- For Out-of-Towners
By: Collins Hodges, PsyD – Licensed Clinical Psychologist
Have you ever looked down at a bag of chips you were eating and wondered where they went? Or, have you had the experience of driving to work only to notice later that you had already eaten a portion of your prepared lunch? Other familiar examples may include having a snack while surfing the web or scarfing down a hamburger while at a stoplight. What do all of these situations have in common? The decisions we make about food are made without you even being aware that you are making them. In other words, we are putting food in our mouths without even being aware of it. Food is eaten just because it is there. Unfortunately, today’s fast-paced culture lends itself to eating on the run, whether it is during a business meeting, while on the computer, or while watching television. Psychologists call this phenomenon “Mindless Eating.” That is to say, mindless eating is eating without awareness. Without self-awareness, people eat without regard to the quality and quantity of food passing their lips.
There are five factors that contribute to mindless eating: disinhibition, distracted eating, lack of awareness, emotional eating, and external reasons. Disinhibition simply means eating when you’re not hungry. You may be bored and decide to eat in order to have something to do. Distracted eating occurs when you are sidetracked by television, work, driving, etc. Lack of awareness refers to eating without any attention being paid to the type and/or quantity of food. Emotional eating can play a large role in mindless eating. Many people turn to food as a source of comfort when they are experiencing negative emotions such as sadness, nervousness, etc.
Mindful eating, on the other hand, means to EAT WITH ATTENTION. When we focus our attention on what we’re eating, we can make better choices. It should be noted that people beginning to practice mindful eating should be patient with themselves. After all, a lifetime of mindless eating isn’t going to just go away with the snap of a finger. Instead, keep the following things in mind as you seek to better your health: portion size, avoiding distractions, hunger cues, plan-pack-prepare, logging eating behavior, and developing the skill of focused eating.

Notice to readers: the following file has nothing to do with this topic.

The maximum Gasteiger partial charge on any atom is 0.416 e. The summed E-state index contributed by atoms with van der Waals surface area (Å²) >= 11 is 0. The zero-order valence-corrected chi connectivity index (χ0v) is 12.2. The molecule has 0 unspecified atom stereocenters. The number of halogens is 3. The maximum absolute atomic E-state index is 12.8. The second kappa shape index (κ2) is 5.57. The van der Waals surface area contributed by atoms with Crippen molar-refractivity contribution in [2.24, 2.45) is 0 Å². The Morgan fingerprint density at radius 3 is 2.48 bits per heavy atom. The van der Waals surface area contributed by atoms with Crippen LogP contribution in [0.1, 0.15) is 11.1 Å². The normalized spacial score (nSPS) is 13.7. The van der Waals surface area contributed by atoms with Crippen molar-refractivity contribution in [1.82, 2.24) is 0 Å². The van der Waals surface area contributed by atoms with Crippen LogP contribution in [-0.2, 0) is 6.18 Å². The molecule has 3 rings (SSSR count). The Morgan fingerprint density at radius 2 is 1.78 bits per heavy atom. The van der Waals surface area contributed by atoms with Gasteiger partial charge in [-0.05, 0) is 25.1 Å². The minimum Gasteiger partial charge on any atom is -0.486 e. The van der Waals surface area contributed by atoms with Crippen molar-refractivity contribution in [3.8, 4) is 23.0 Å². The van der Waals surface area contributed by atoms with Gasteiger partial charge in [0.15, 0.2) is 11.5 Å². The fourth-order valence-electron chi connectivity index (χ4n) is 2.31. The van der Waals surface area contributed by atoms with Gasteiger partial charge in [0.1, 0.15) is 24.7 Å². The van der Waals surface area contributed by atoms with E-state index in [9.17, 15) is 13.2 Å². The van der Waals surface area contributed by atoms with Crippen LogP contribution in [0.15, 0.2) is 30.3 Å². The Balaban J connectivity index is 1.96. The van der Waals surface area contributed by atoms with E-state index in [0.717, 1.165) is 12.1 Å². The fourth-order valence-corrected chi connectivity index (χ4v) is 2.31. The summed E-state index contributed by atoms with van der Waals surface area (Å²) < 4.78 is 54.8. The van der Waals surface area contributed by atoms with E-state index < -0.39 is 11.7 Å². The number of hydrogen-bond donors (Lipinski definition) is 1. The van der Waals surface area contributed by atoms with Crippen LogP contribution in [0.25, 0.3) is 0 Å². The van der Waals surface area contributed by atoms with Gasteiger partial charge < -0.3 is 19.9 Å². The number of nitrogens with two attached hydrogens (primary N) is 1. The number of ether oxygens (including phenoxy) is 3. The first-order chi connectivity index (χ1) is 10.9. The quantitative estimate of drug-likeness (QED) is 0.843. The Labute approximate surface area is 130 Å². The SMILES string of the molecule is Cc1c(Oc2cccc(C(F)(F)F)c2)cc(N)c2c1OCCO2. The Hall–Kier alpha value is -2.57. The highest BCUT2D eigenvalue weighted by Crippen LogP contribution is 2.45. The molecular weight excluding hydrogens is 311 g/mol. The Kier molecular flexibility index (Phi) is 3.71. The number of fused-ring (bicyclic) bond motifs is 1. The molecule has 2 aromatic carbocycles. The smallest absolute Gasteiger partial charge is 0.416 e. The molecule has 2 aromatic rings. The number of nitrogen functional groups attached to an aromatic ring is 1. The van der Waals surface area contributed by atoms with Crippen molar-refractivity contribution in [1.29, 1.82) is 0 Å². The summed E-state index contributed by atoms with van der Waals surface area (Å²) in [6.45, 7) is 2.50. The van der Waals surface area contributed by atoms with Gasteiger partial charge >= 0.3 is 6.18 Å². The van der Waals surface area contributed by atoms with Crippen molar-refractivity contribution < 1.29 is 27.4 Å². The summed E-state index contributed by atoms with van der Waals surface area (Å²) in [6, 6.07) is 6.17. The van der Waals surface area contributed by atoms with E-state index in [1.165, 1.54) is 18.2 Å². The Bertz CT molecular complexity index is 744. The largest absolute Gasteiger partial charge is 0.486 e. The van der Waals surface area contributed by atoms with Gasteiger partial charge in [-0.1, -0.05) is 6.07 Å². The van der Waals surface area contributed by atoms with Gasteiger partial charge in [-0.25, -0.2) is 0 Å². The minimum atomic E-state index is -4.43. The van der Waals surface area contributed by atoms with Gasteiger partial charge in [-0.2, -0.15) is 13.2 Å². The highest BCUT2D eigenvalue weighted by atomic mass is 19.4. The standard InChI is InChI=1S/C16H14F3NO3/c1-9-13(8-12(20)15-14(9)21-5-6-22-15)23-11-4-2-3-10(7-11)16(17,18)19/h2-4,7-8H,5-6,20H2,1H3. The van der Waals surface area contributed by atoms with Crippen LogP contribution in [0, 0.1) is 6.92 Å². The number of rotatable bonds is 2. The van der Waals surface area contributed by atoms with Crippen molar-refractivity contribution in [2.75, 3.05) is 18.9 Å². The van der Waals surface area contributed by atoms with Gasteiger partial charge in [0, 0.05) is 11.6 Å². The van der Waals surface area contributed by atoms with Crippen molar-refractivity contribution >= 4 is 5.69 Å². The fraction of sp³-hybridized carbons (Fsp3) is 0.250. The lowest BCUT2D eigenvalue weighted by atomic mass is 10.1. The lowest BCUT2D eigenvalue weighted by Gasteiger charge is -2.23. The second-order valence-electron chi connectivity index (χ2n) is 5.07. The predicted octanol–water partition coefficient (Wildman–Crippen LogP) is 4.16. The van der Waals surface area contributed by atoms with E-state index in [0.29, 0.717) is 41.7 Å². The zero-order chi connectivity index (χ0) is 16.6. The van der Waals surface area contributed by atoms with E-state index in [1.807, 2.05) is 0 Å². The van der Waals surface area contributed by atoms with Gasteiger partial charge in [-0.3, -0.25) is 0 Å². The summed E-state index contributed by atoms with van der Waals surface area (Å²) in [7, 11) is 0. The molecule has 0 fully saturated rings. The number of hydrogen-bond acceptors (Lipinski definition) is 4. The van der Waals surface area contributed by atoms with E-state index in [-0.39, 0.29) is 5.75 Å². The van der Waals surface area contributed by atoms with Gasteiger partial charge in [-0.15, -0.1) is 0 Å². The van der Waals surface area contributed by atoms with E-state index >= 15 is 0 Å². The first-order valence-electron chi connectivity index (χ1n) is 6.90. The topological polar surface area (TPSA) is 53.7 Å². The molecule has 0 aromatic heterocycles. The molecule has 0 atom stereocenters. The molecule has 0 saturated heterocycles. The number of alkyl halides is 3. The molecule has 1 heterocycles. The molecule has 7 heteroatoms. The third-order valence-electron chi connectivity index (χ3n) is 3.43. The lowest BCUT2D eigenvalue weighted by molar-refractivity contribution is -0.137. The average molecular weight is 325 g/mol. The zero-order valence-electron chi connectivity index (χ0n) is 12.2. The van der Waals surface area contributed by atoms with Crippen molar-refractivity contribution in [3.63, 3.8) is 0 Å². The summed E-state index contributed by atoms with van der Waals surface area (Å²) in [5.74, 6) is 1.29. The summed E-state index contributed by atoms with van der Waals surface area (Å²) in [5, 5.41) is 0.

Portion size plays a large role in mindful eating. Think about what it feels like when you’re satisfied. Typically, the more food we’re served, the more we eat. Therefore, put a little less on your plate. A general rule of thumb is to put an amount of food on your plate equivalent to the size of your fist. If the food is larger than the size of your fist, it is probably too much. Slow down when you eat and avoid rushing through your meal. Eating without distractions is a particularly important component of mindful eating. Find a quiet place without cell phones, television, responsibilities from work, computers, newspapers, etc. Listen to your hunger cues. Do you need to clean your plate or can you stop when you feel satisfied? When you do this, your body naturally regulates. Reset your eating schedule and focus on eating when you’re hungry and stopping when you’re full. You should feel full but not stuffed. Because overeaters are accustomed to eating in response to emotional and/or environmental triggers, becoming aware of your body’s physical cues related to hunger will become paramount in the process of learning to eat mindfully. Pack, plan, and prepare for meals. Always have something on hand for those times when you are truly hungry and can’t get to a healthy choice. Helpful examples may include homemade trail mixes, fresh fruits, and Greek yogurt. Because mindful eating will be new to you, take a few days and write everything that you eat down on paper. This will illustrate and highlight your personal habits and areas for improvement. You can do this with paper and pen, or you can use one of the many food log apps available on your phone. Finally, when you sit down to eat, focus your mind on the process of eating. Listen to yourself chew. Observe the taste and texture of your meal. Enjoy your food for once and practice this active enjoyment one bite at a time.
It may also be helpful to keep in mind the following mindful eating techniques:
a) Take a small bite of food (and serve only the amount of food you think you will need)
b) Close your eyes and chew it thoroughly (20-30 seconds) in a silent atmosphere
c) Enjoy every bite, while paying attention to texture, taste, and temperature
d) Eat without any distraction, without watching television or playing on your computer/phone or even any ideas running through your mind
e) Take a deep breath and exhale after finishing every bite
f) Express gratitude and appreciation that you are able to taste something so healthy and nice
g) Stop eating when no longer hungry (continue to improve in this area as you gradually become more attuned to your physical signs of hunger and satiety)
Dr. Hodges highly recommends patients attend monthly support group meetings. The meetings are led by Dr. Collins Hodges, both a licensed clinical psychologist and someone who has had bariatric surgery himself. The support groups are offered on the first Monday of every month from 6:30pm – 7:15pm CST via an online GoToMeeting. The meetings are open to the public, and there is no charge to attend.